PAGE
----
Opera film ‘Soldier Songs’ about war trauma heads to Grammys

NEW YORK (AP) — A display case in his old high school gave David T. Little the inspiration for his first opera — a work that 18 years later has followed an unusual path to a nomination at this year’s Grammy awards.

“Soldier Songs,” an hour-long piece for baritone and orchestral septet, depicts with unrelenting intensity the horrors of war and the PTSD faced by many returning veterans.

It calls on the singer to portray a variety of roles in quick succession, among them a boy fantasizing about going off to battle (“I want to be a real American hero”); a soldier dazed by the constant danger and bloodshed around him (“This movie is out of control … Someone yell cut!”); and a grieving father notified that his son has been killed (“Two Marines came to my house …”).

Little’s amplified, pulsating score mixes rock with classical and minimalist forms and opens and closes with repeated percussive blasts that sound like distant explosions.

The composer recalled how the idea for the piece took shape when he visited his old school. It was 2004 — three years after 9/11 — and he noticed a stark change in the exhibit space outside the auditorium.

“Where normally there would be pictures of the prom, instead there were pictures of graduates who were currently deployed, friends in uniform with machine guns,” Little said. “It was really shocking to me. I didn’t get it. I had a hard time understanding making that choice. The military felt very far away from me personally.”

He decided to interview and record former classmates who had served in Iraq and Afghanistan, as well as relatives who had fought in Vietnam or World War II. Their memories formed the basis for his libretto and their actual voices are woven into the score of the opera.

“The No. 1 thing I heard was, ‘You know, I’ve never talked about this,’” Little said. “So the piece became about the difficulty of talking about the experience.”

Since its premiere in 2006, “Soldier Songs” has been performed in a variety of stagings with considerable success. But when the pandemic hit and live performance became impossible, Opera Philadelphia decided to turn it into a film for its streaming channel.

“It’s like a lot of projects that emerged from the crisis of COVID,” said Marc Scorca, president and CEO of Opera America, “as folks figured out how they could continue to be creative and promote the art form for those who love it but couldn’t go to theaters.”

The company enlisted Johnathan McCullough, a graduate of Philadelphia’s Curtis Institute of Music, to both perform and direct. The movie was shot over eight days on the grounds of the nearby Brandywine Conservancy, site of a famous Revolutionary War battle. The only props were a dilapidated trailer home and its shabby contents, some spilling onto the grass outside.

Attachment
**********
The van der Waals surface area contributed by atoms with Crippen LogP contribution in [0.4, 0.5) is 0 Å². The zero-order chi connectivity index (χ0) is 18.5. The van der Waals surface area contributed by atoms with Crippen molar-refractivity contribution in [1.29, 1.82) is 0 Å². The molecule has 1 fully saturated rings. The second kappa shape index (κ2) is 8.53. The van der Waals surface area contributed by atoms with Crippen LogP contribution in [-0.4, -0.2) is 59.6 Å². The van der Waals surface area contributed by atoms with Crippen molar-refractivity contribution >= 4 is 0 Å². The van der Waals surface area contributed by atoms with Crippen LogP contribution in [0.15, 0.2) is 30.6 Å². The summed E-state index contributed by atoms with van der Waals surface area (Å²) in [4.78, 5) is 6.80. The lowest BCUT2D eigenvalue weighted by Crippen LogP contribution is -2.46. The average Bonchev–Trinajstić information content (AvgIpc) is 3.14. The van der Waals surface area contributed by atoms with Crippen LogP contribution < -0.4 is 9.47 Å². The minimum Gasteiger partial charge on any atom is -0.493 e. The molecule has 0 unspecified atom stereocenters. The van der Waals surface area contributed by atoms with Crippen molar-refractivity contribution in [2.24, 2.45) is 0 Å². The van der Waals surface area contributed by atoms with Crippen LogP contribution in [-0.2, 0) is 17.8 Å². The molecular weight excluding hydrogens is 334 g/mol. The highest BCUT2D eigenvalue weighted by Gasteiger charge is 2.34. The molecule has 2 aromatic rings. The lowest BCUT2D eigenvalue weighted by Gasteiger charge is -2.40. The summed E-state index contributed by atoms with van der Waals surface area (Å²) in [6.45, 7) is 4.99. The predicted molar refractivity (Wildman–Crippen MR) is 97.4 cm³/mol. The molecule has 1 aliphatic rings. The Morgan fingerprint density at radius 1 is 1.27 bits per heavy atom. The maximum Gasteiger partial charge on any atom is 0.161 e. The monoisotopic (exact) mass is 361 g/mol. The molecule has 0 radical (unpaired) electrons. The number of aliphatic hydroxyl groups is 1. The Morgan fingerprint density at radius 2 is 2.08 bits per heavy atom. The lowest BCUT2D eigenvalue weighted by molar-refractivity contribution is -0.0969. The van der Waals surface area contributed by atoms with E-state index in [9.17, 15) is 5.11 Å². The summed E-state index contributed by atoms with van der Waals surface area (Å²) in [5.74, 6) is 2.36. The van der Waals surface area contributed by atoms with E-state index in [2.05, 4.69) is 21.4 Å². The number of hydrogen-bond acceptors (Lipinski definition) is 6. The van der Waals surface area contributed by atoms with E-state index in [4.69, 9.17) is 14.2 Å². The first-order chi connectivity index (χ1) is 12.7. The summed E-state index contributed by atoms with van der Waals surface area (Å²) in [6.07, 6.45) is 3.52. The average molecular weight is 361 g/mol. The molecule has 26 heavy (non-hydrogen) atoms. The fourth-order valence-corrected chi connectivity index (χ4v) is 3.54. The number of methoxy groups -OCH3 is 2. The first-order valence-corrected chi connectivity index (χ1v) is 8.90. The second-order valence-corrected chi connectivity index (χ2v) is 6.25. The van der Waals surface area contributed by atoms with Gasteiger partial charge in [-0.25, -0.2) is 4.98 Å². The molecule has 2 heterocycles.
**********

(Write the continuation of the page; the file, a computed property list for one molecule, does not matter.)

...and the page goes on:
McCullough had become interested in the topic of veterans’ PTSD after hearing stories from his fiancee, a psychiatric resident, about the cases she encountered working at the VA. Before COVID-19 struck he had been planning to produce and star in a touring version of “Soldier Songs.”

“I’d been thinking about it for a year and a half, and I had everything written down in the score,” McCullough said. “At this beat, on this note, I do this, and so forth.”

James Darrah, an experienced director who produced the film, helped McCullough carry out his double role. “He was my set of eyes on the monitor while I was in front of the camera,” McCullough said.

The score, conducted by Corrado Rovaris, the company’s music director, was pre-recorded on a soundstage, allowing McCullough to sing live during filming and avoid the artificiality of lip-synching.

Critics praised the result, and some found the cinematic version even more powerful than the original. McCullough’s “arresting adaptation,” Steve Smith wrote in The New Yorker, “vividly amplifies and extends the impact of Little’s words and music.”

Opera as film — as distinct from a video of a stage production — is somewhat of a rarity, and “Soldier Songs” is unique in that respect among this year’s five Grammy nominees for best opera recording. Two of the others are Live in HD transmissions from the Metropolitan Opera: Philip Glass’s “Akhnaten” and Francois Poulenc’s “Dialogues of the Carmelites.” The remaining two are audio recordings: Bela Bartók’s “Bluebeard’s Castle” with Susanna Mälkki conducting soloists and the Helsinki Philharmonic Orchestra; and Leos Janacek’s “The Cunning Little Vixen” with Simon Rattle conducting soloists and the London Symphony Orchestra.

Whatever happens when the Recording Academy announces the winner, just being nominated has “given a bump” to Opera Philadelphia, said David Levy, vice president for artistic operations.

“We never had a connection to the Grammys before,” Levy added. “It’s wonderful!”

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